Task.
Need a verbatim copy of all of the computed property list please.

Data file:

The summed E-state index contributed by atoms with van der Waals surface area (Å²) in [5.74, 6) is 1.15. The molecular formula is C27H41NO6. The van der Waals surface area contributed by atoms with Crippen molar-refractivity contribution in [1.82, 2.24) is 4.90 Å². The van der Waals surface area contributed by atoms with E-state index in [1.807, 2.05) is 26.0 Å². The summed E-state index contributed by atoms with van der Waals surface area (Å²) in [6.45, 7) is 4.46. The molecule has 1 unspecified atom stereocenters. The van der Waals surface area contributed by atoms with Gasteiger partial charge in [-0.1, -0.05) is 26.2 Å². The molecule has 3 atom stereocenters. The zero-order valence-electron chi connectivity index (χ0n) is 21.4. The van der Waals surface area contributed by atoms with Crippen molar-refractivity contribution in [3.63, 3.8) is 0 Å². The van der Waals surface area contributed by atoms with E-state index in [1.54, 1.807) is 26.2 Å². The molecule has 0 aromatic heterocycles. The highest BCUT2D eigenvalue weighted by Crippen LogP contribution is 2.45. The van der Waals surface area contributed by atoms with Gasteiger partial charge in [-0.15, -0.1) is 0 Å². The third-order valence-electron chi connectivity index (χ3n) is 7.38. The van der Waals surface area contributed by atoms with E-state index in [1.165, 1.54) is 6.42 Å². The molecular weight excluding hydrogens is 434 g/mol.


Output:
The summed E-state index contributed by atoms with van der Waals surface area (Å²) in [5.74, 6) is 1.15. The molecular formula is C27H41NO6. The van der Waals surface area contributed by atoms with Crippen molar-refractivity contribution in [1.82, 2.24) is 4.90 Å². The van der Waals surface area contributed by atoms with E-state index in [1.807, 2.05) is 26.0 Å². The summed E-state index contributed by atoms with van der Waals surface area (Å²) in [6.45, 7) is 4.46. The molecule has 1 unspecified atom stereocenters. The van der Waals surface area contributed by atoms with Gasteiger partial charge in [-0.1, -0.05) is 26.2 Å². The molecule has 3 atom stereocenters. The zero-order valence-electron chi connectivity index (χ0n) is 21.4. The van der Waals surface area contributed by atoms with Crippen molar-refractivity contribution in [3.63, 3.8) is 0 Å². The van der Waals surface area contributed by atoms with E-state index in [1.54, 1.807) is 26.2 Å². The molecule has 0 aromatic heterocycles. The highest BCUT2D eigenvalue weighted by Crippen LogP contribution is 2.45. The van der Waals surface area contributed by atoms with Gasteiger partial charge in [-0.15, -0.1) is 0 Å². The third-order valence-electron chi connectivity index (χ3n) is 7.38. The van der Waals surface area contributed by atoms with E-state index in [1.165, 1.54) is 6.42 Å². The molecular weight excluding hydrogens is 434 g/mol.